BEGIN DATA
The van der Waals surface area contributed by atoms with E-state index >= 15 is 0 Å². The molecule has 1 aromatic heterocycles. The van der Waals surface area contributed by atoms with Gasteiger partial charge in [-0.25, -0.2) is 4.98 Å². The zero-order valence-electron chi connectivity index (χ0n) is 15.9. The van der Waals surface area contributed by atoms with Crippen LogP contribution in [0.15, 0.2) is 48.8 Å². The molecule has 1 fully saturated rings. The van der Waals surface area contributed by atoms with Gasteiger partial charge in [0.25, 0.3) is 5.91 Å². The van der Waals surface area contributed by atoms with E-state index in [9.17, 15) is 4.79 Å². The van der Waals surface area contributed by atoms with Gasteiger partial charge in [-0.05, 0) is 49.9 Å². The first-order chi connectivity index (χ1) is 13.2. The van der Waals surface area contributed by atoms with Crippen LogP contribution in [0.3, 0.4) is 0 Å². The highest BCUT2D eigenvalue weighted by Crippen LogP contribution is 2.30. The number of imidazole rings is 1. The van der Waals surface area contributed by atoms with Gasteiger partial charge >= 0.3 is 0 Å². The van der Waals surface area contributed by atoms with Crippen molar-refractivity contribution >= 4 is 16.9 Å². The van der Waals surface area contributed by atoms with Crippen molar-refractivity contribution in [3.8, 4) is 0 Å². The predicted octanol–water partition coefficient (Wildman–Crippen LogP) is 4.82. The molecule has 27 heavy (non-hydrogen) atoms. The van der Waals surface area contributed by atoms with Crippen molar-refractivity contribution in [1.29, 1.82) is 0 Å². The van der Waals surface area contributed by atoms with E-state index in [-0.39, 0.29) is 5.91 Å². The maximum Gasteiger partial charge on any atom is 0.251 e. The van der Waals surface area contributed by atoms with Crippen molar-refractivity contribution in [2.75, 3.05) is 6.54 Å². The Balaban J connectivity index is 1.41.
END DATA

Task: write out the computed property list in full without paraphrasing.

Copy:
The van der Waals surface area contributed by atoms with E-state index >= 15 is 0 Å². The molecule has 1 aromatic heterocycles. The van der Waals surface area contributed by atoms with Gasteiger partial charge in [-0.25, -0.2) is 4.98 Å². The zero-order valence-electron chi connectivity index (χ0n) is 15.9. The van der Waals surface area contributed by atoms with Crippen LogP contribution in [0.15, 0.2) is 48.8 Å². The molecule has 1 fully saturated rings. The van der Waals surface area contributed by atoms with Gasteiger partial charge in [0.25, 0.3) is 5.91 Å². The van der Waals surface area contributed by atoms with E-state index in [9.17, 15) is 4.79 Å². The van der Waals surface area contributed by atoms with Gasteiger partial charge in [-0.05, 0) is 49.9 Å². The first-order chi connectivity index (χ1) is 13.2. The van der Waals surface area contributed by atoms with Crippen LogP contribution in [0.3, 0.4) is 0 Å². The highest BCUT2D eigenvalue weighted by Crippen LogP contribution is 2.30. The number of imidazole rings is 1. The van der Waals surface area contributed by atoms with Gasteiger partial charge >= 0.3 is 0 Å². The van der Waals surface area contributed by atoms with Crippen molar-refractivity contribution >= 4 is 16.9 Å². The van der Waals surface area contributed by atoms with Crippen molar-refractivity contribution in [3.8, 4) is 0 Å². The predicted octanol–water partition coefficient (Wildman–Crippen LogP) is 4.82. The molecule has 27 heavy (non-hydrogen) atoms. The van der Waals surface area contributed by atoms with Crippen molar-refractivity contribution in [1.29, 1.82) is 0 Å². The van der Waals surface area contributed by atoms with E-state index in [-0.39, 0.29) is 5.91 Å². The maximum Gasteiger partial charge on any atom is 0.251 e. The van der Waals surface area contributed by atoms with Crippen molar-refractivity contribution in [2.75, 3.05) is 6.54 Å². The Balaban J connectivity index is 1.41.